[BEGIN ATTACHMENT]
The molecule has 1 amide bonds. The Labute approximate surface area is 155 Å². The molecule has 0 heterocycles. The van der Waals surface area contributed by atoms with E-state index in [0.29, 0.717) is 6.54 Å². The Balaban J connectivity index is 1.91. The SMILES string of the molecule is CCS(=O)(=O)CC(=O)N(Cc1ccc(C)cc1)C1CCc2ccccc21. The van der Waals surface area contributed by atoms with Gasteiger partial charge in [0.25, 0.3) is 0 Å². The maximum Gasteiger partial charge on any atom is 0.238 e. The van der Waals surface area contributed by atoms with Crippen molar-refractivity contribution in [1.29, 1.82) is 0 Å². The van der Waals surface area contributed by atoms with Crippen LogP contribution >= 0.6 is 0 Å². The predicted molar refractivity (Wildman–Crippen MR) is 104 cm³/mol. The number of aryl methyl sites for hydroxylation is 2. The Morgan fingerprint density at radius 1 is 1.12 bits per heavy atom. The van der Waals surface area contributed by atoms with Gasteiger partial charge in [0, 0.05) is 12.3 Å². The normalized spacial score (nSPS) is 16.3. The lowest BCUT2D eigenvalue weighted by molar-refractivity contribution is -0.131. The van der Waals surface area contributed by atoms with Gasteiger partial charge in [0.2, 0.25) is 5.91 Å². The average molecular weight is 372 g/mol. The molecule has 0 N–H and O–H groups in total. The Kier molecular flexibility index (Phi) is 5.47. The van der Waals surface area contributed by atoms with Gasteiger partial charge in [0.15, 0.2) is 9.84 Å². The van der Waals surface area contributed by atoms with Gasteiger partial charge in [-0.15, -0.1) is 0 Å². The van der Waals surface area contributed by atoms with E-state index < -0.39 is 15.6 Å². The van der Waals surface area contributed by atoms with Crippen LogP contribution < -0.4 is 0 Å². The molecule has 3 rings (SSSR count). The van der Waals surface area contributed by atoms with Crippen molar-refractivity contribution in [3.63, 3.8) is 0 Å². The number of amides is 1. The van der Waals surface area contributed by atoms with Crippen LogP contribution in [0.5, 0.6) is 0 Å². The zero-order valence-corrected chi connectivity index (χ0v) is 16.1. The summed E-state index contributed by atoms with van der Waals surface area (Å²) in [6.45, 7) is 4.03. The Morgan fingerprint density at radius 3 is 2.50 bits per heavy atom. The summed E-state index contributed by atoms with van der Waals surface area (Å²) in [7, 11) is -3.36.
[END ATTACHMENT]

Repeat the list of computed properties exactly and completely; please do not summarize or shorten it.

The molecule has 1 amide bonds. The Labute approximate surface area is 155 Å². The molecule has 0 heterocycles. The van der Waals surface area contributed by atoms with E-state index in [0.29, 0.717) is 6.54 Å². The Balaban J connectivity index is 1.91. The SMILES string of the molecule is CCS(=O)(=O)CC(=O)N(Cc1ccc(C)cc1)C1CCc2ccccc21. The van der Waals surface area contributed by atoms with Gasteiger partial charge in [0.25, 0.3) is 0 Å². The maximum Gasteiger partial charge on any atom is 0.238 e. The van der Waals surface area contributed by atoms with Crippen molar-refractivity contribution in [1.29, 1.82) is 0 Å². The van der Waals surface area contributed by atoms with Crippen LogP contribution >= 0.6 is 0 Å². The predicted molar refractivity (Wildman–Crippen MR) is 104 cm³/mol. The number of aryl methyl sites for hydroxylation is 2. The Morgan fingerprint density at radius 1 is 1.12 bits per heavy atom. The van der Waals surface area contributed by atoms with Gasteiger partial charge in [0, 0.05) is 12.3 Å². The normalized spacial score (nSPS) is 16.3. The lowest BCUT2D eigenvalue weighted by molar-refractivity contribution is -0.131. The van der Waals surface area contributed by atoms with Gasteiger partial charge in [0.2, 0.25) is 5.91 Å². The average molecular weight is 372 g/mol. The molecule has 0 N–H and O–H groups in total. The Kier molecular flexibility index (Phi) is 5.47. The van der Waals surface area contributed by atoms with Gasteiger partial charge in [0.15, 0.2) is 9.84 Å². The van der Waals surface area contributed by atoms with Gasteiger partial charge in [-0.15, -0.1) is 0 Å². The van der Waals surface area contributed by atoms with E-state index < -0.39 is 15.6 Å². The van der Waals surface area contributed by atoms with Crippen LogP contribution < -0.4 is 0 Å². The molecule has 3 rings (SSSR count). The van der Waals surface area contributed by atoms with Crippen molar-refractivity contribution in [3.63, 3.8) is 0 Å². The number of amides is 1. The van der Waals surface area contributed by atoms with Crippen LogP contribution in [0.5, 0.6) is 0 Å². The zero-order valence-corrected chi connectivity index (χ0v) is 16.1. The summed E-state index contributed by atoms with van der Waals surface area (Å²) in [6.45, 7) is 4.03. The Morgan fingerprint density at radius 3 is 2.50 bits per heavy atom. The summed E-state index contributed by atoms with van der Waals surface area (Å²) in [7, 11) is -3.36.